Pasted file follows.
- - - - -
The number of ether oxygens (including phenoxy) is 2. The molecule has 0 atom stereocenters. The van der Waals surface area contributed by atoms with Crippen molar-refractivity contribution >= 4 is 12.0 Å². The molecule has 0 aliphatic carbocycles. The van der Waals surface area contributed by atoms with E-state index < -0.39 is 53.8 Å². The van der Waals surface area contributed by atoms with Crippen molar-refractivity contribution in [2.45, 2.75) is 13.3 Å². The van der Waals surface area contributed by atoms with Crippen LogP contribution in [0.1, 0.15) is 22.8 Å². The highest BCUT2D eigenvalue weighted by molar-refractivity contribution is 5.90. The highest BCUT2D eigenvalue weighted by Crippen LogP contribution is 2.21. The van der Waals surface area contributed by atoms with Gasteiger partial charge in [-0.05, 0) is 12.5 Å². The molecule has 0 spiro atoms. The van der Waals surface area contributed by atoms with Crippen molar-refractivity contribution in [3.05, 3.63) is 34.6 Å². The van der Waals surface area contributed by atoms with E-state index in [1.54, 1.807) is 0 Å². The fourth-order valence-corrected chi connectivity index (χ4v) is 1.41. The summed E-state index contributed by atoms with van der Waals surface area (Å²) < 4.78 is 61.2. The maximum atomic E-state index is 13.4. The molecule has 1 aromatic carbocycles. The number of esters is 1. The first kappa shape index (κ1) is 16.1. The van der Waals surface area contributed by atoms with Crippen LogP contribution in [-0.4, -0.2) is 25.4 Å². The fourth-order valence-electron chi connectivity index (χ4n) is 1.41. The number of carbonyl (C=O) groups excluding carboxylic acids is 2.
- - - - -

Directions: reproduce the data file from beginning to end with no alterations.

The number of ether oxygens (including phenoxy) is 2. The molecule has 0 atom stereocenters. The van der Waals surface area contributed by atoms with Crippen molar-refractivity contribution >= 4 is 12.0 Å². The molecule has 0 aliphatic carbocycles. The van der Waals surface area contributed by atoms with E-state index < -0.39 is 53.8 Å². The van der Waals surface area contributed by atoms with Crippen molar-refractivity contribution in [2.45, 2.75) is 13.3 Å². The van der Waals surface area contributed by atoms with Crippen LogP contribution in [0.1, 0.15) is 22.8 Å². The highest BCUT2D eigenvalue weighted by molar-refractivity contribution is 5.90. The highest BCUT2D eigenvalue weighted by Crippen LogP contribution is 2.21. The van der Waals surface area contributed by atoms with Gasteiger partial charge in [-0.05, 0) is 12.5 Å². The molecule has 0 spiro atoms. The van der Waals surface area contributed by atoms with Crippen molar-refractivity contribution in [3.05, 3.63) is 34.6 Å². The van der Waals surface area contributed by atoms with E-state index in [1.54, 1.807) is 0 Å². The fourth-order valence-corrected chi connectivity index (χ4v) is 1.41. The summed E-state index contributed by atoms with van der Waals surface area (Å²) < 4.78 is 61.2. The maximum atomic E-state index is 13.4. The molecule has 1 aromatic carbocycles. The number of esters is 1. The first kappa shape index (κ1) is 16.1. The van der Waals surface area contributed by atoms with Crippen LogP contribution in [-0.4, -0.2) is 25.4 Å². The fourth-order valence-electron chi connectivity index (χ4n) is 1.41. The number of carbonyl (C=O) groups excluding carboxylic acids is 2.